D960.1555.89
D2154.4946.7226.47
Memory (Morris water maze)D2260.5260.1820.35
Stride lengthD328.4259.73−10.60
D982.2571.8742.84
D2173.1145.5622.60
Print areaD365.2423.66−14.20
D960.1320.3614.30
D2196.1534.2932.11
Swing speedD365.1477.9421.95
D986.7297.3259.11
D2186.8286.2744.32
Infarct volumeD2359.2954.241.62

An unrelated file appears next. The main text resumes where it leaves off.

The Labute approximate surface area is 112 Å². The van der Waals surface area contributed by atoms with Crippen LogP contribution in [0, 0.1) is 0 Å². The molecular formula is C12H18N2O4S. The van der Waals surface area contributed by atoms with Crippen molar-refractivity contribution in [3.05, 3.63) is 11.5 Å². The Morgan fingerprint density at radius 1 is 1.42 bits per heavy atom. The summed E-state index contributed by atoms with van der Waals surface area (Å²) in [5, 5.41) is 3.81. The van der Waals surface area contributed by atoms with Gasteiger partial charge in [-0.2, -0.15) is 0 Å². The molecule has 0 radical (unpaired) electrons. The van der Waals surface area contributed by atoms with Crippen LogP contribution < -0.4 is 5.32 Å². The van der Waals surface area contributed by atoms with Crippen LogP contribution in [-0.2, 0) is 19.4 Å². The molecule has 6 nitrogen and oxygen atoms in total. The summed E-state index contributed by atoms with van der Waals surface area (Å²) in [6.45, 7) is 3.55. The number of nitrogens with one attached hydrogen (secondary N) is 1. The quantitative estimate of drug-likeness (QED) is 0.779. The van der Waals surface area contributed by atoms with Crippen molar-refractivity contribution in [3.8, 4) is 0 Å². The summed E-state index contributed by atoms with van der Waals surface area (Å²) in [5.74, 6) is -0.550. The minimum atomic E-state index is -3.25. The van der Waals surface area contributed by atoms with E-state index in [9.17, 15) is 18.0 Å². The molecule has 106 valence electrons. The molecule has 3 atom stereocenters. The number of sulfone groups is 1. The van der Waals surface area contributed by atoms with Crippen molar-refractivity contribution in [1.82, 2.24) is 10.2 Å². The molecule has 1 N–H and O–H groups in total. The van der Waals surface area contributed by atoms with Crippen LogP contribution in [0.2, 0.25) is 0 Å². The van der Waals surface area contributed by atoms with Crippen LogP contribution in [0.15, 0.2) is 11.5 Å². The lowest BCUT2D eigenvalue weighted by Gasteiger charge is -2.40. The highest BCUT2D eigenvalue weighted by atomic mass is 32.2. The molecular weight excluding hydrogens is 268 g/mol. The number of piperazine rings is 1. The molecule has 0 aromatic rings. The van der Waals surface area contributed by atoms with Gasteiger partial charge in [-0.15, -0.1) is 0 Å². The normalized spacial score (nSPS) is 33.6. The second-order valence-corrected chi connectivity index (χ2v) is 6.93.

Previous studies in different stroke models have shown a varying extent and duration of gait impairments in younger rodents (Wang et al., 2008; Encarnacion et al., 2011; Hetze et al., 2012; Parkkinen et al., 2013). In the present study, we used an automated gait analysis system to evaluate the effect of progesterone on gait function in older rats with permanent MCAO. We repeatedly measured stride length, print area and swing speed of the contralateral paw. Vehicle-treated animals showed significant post-stroke gait impairments, whereas progesterone treatment at 1, 3 and 6 h reduced these impairments. To the best of our knowledge our study is the first to report the beneficial effects of progesterone on stroke-induced gait impairments—clinically relevant indicators of motor function status.